The last week kept six countries, across three continents, on their toes as the chip wars moved forward. It would not be an exaggeration to say that since the introduction of the CHIPS and Science Act last year by the White House, there has been no week as instrumental as the last one.
It began with the visit of the Taiwanese President to the United States of America. Before she departed, President Tsai Ing-wen was warned by the Communist Party of China, labeling her visit as a provocation.
The focus, apart from the looming Chinese threat, was on semiconductor manufacturing.
Under the recent rules introduced in the Creating Helpful Incentives To Produce Semiconductors (CHIPS) and Science Act, companies availing the benefits under the US programme, cannot expand operations in other countries, particularly Russia and China.
Mark Liu, chairman of the Taiwan Semiconductor Manufacturing Company Limited (TSMC), a week later, remarked that the restrictions being added under the CHIPS act were unacceptable.
While TSMC is building a plant in Arizona, to leave China would be a difficult prospect given it hosts 10 per cent of its production capacity.
For Taiwan, the problem is twofold. Working exclusively with the Americans, especially on advanced technologies, would invite the ire of the Chinese government in the Taiwan strait.
However, to play a balancing act, where the operations in China continue to remain focused on older technologies, would not necessarily cater their interests.
Put simply, Taiwan’s TSMC, wishes to be the production company for everyone. But in the era of chip wars, that possibility is becoming unlikely, thus furthering the importance of Tsai’s trip.
Then the Dutch got involved. Quite in the early months of the pandemic, the wolf warriors representing the Chinese Communist Party, warned the European Union of peril if they followed the export restrictions introduced by the White House.
However, Netherlands, which is only the third country, apart from Japan and the US, to have an advanced lithography machine.
To put things in perspective, shipping this lithography machine requires three Boeing-747s, 40 shipping containers, and 20 trucks; and is made up of over 457,000 parts.
Lithography machines are one of the most important components in the semiconductor manufacturing process.
Even if the Chinese were able to develop an indigenous EUV lithography machine, similar to the one by ASML with over 457,000 unique components, they’d have exhausted billions of dollars, lost years worth of production, and chances are, by that time, new advanced technologies would be in play.
To further complicate matters for the Chinese, the Japanese too jumped into the fray.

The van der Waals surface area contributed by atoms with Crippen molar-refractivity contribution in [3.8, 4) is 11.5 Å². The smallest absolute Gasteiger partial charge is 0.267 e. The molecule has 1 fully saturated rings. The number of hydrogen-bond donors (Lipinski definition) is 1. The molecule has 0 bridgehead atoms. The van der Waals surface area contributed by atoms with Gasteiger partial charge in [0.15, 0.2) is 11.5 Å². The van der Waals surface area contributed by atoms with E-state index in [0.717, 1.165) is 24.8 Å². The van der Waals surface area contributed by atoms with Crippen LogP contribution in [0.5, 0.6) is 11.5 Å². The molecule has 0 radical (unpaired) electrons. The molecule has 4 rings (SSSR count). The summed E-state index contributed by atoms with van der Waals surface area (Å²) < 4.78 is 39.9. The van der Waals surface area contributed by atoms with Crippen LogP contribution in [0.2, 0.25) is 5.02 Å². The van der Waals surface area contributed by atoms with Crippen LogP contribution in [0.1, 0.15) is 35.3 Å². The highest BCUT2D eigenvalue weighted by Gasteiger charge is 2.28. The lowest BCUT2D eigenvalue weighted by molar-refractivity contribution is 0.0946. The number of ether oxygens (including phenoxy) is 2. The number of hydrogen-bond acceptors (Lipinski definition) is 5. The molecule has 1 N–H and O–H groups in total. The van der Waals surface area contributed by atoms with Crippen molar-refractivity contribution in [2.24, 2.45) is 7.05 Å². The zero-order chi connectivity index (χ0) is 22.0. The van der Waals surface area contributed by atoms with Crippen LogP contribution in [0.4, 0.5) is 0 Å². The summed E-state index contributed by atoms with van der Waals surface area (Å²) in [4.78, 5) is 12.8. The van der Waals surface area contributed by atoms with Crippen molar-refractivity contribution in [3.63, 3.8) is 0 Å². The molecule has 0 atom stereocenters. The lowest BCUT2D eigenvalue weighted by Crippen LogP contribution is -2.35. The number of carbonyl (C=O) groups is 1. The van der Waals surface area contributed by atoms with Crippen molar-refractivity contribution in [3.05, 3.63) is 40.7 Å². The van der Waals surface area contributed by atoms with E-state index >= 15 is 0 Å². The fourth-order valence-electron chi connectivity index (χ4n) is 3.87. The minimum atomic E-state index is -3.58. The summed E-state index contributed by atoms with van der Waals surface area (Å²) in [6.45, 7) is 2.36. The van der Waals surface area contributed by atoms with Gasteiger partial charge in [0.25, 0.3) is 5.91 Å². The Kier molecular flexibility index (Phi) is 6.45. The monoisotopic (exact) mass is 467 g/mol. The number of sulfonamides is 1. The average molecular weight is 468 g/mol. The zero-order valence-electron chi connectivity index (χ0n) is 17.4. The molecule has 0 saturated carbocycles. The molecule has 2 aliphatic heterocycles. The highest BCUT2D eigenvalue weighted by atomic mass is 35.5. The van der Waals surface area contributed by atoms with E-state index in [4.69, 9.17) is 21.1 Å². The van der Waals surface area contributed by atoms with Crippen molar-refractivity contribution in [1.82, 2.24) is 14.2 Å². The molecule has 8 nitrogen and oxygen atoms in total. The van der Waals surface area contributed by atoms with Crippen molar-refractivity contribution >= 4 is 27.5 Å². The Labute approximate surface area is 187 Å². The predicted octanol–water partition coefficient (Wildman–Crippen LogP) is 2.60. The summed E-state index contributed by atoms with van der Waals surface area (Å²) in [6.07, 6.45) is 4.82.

Japan announced that it had fulfilled its part of a three-way agreement with the US and Netherlands, to limit China's access to equipment for advanced semiconductor production.
The export restrictions would restrict the imports of around two-dozen critical chip making equipment.
The announcement mattered because only three countries, US (Applied Materials), Netherlands (ASML) and Japan (Tokyo Electron) dominated the equipment supply chain for manufacturing of advanced chips. China was blocked by all.
However, hoping against hope, China’s YMTC (Yangtze Memory Technologies Corp) announced that it was looking to make a comeback. In 2022, YMTC was to supply 3D Nand memory chips to Apple.
The latter, however, had to reassess the decision, given the pressure from the senators, and also because of YMTC’s closeness to the Chinese government.
To dodge the export controls, YMTC would be using old equipment from ASML that is not a part of the restrictions. So, what happens to the advanced chips manufacturers in China, one wonders?
The final throw of the spanner in the works came from India at the World Trade Organisation (WTO). Questioning US’ CHIPS Act, in rare diplomatic alignment with the Chinese, India asked about the level-playing field for manufacturers from the developing world.
India’s concerns, however, were not without merit. Given the curb on expansion by companies availing the tax benefits under the CHIPS Act, the White House, at any moment, can restrict the manufacturing ambitions of any nation.
Put simply, to isolate China, they risk punishing the entire world.
As the chip wars intensify, the countries, especially in the developing world, will have to navigate a new bipolar global order.
While Indians may have objections against the CHIPS Act, the ideal way to go forward would be to integrate chip supply chains into the long-term goals of the QUAD.
Unlike most geopolitical equations, this one will be settled by the countries that can control the hardware and software for advanced chip making equipment, and can also pump in infinite monetary resources. The US can do both while China can do only one.
The royal rumble is only getting started.
Tushar is a senior-sub-editor at Swarajya. He tweets at @Tushar15_
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